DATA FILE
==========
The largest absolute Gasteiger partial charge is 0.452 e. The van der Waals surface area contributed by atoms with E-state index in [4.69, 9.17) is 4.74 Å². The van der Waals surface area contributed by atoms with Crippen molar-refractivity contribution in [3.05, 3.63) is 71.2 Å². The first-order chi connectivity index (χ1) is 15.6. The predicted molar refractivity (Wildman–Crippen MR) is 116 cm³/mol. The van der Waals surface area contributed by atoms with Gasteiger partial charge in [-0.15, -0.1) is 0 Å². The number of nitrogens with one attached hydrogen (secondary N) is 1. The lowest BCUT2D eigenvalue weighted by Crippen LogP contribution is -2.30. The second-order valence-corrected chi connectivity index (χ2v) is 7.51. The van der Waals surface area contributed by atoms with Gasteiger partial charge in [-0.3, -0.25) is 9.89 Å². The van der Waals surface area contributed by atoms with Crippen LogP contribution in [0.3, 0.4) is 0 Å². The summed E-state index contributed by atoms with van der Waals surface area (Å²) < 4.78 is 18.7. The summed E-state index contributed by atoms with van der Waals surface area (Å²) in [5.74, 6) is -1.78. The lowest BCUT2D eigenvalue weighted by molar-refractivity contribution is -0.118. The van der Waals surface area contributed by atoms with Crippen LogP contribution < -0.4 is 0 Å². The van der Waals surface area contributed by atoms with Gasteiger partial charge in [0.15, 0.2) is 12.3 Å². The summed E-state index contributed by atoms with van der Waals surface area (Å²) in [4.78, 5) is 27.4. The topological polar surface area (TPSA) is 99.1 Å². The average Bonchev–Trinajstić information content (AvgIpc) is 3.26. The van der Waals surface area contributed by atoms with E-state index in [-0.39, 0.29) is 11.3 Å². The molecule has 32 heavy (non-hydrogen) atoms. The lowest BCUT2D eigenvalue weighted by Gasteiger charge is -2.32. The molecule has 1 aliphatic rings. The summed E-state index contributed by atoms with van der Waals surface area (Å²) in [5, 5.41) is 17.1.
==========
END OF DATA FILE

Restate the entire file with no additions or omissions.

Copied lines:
The largest absolute Gasteiger partial charge is 0.452 e. The van der Waals surface area contributed by atoms with E-state index in [4.69, 9.17) is 4.74 Å². The van der Waals surface area contributed by atoms with Crippen molar-refractivity contribution in [3.05, 3.63) is 71.2 Å². The first-order chi connectivity index (χ1) is 15.6. The predicted molar refractivity (Wildman–Crippen MR) is 116 cm³/mol. The van der Waals surface area contributed by atoms with Gasteiger partial charge in [-0.15, -0.1) is 0 Å². The number of nitrogens with one attached hydrogen (secondary N) is 1. The lowest BCUT2D eigenvalue weighted by Crippen LogP contribution is -2.30. The second-order valence-corrected chi connectivity index (χ2v) is 7.51. The van der Waals surface area contributed by atoms with Gasteiger partial charge in [-0.3, -0.25) is 9.89 Å². The van der Waals surface area contributed by atoms with Crippen LogP contribution in [0.3, 0.4) is 0 Å². The summed E-state index contributed by atoms with van der Waals surface area (Å²) < 4.78 is 18.7. The summed E-state index contributed by atoms with van der Waals surface area (Å²) in [5.74, 6) is -1.78. The lowest BCUT2D eigenvalue weighted by molar-refractivity contribution is -0.118. The van der Waals surface area contributed by atoms with Crippen LogP contribution < -0.4 is 0 Å². The van der Waals surface area contributed by atoms with Gasteiger partial charge in [0.15, 0.2) is 12.3 Å². The summed E-state index contributed by atoms with van der Waals surface area (Å²) in [4.78, 5) is 27.4. The topological polar surface area (TPSA) is 99.1 Å². The average Bonchev–Trinajstić information content (AvgIpc) is 3.26. The van der Waals surface area contributed by atoms with E-state index in [-0.39, 0.29) is 11.3 Å². The molecule has 32 heavy (non-hydrogen) atoms. The lowest BCUT2D eigenvalue weighted by Gasteiger charge is -2.32. The molecule has 1 aliphatic rings. The summed E-state index contributed by atoms with van der Waals surface area (Å²) in [5, 5.41) is 17.1.